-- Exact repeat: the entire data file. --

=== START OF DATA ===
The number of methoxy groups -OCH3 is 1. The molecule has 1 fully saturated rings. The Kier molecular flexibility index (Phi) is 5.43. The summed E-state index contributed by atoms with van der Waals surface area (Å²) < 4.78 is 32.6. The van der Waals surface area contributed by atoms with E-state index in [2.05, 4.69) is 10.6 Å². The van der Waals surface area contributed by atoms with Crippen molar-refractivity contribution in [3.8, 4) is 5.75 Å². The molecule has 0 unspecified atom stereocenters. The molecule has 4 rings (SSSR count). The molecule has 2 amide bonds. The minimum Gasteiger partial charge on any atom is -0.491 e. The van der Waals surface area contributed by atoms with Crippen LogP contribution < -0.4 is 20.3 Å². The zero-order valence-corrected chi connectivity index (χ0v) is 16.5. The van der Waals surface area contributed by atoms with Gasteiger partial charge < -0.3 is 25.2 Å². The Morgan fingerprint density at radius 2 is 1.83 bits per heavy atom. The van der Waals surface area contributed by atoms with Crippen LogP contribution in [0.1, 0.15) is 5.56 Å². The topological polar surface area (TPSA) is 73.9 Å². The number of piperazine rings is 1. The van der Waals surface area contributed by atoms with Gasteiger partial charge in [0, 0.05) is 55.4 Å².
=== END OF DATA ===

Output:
The number of methoxy groups -OCH3 is 1. The molecule has 1 fully saturated rings. The Kier molecular flexibility index (Phi) is 5.43. The summed E-state index contributed by atoms with van der Waals surface area (Å²) < 4.78 is 32.6. The van der Waals surface area contributed by atoms with E-state index in [2.05, 4.69) is 10.6 Å². The van der Waals surface area contributed by atoms with Crippen molar-refractivity contribution in [3.8, 4) is 5.75 Å². The molecule has 0 unspecified atom stereocenters. The molecule has 4 rings (SSSR count). The molecule has 2 amide bonds. The minimum Gasteiger partial charge on any atom is -0.491 e. The van der Waals surface area contributed by atoms with Crippen LogP contribution < -0.4 is 20.3 Å². The zero-order valence-corrected chi connectivity index (χ0v) is 16.5. The van der Waals surface area contributed by atoms with Gasteiger partial charge < -0.3 is 25.2 Å². The Morgan fingerprint density at radius 2 is 1.83 bits per heavy atom. The van der Waals surface area contributed by atoms with Crippen LogP contribution in [0.1, 0.15) is 5.56 Å². The topological polar surface area (TPSA) is 73.9 Å². The number of piperazine rings is 1. The van der Waals surface area contributed by atoms with Gasteiger partial charge in [0, 0.05) is 55.4 Å².